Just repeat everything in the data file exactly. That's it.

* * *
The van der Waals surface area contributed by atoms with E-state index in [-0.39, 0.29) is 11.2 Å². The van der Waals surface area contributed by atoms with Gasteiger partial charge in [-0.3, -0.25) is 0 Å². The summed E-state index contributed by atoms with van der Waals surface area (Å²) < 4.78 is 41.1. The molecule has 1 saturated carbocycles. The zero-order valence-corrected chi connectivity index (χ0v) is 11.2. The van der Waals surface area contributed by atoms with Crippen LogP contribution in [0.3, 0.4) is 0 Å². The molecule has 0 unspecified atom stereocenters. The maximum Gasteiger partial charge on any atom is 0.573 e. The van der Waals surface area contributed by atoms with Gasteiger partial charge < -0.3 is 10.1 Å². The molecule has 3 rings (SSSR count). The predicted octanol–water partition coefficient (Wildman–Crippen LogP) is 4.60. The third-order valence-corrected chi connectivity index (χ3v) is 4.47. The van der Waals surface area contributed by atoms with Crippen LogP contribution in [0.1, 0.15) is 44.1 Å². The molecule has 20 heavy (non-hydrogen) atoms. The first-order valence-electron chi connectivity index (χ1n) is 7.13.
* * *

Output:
The van der Waals surface area contributed by atoms with E-state index in [-0.39, 0.29) is 11.2 Å². The van der Waals surface area contributed by atoms with Gasteiger partial charge in [-0.3, -0.25) is 0 Å². The summed E-state index contributed by atoms with van der Waals surface area (Å²) < 4.78 is 41.1. The molecule has 1 saturated carbocycles. The zero-order valence-corrected chi connectivity index (χ0v) is 11.2. The van der Waals surface area contributed by atoms with Crippen LogP contribution in [0.3, 0.4) is 0 Å². The molecule has 0 unspecified atom stereocenters. The maximum Gasteiger partial charge on any atom is 0.573 e. The van der Waals surface area contributed by atoms with Gasteiger partial charge < -0.3 is 10.1 Å². The molecule has 3 rings (SSSR count). The predicted octanol–water partition coefficient (Wildman–Crippen LogP) is 4.60. The third-order valence-corrected chi connectivity index (χ3v) is 4.47. The van der Waals surface area contributed by atoms with Crippen LogP contribution in [0.1, 0.15) is 44.1 Å². The molecule has 20 heavy (non-hydrogen) atoms. The first-order valence-electron chi connectivity index (χ1n) is 7.13.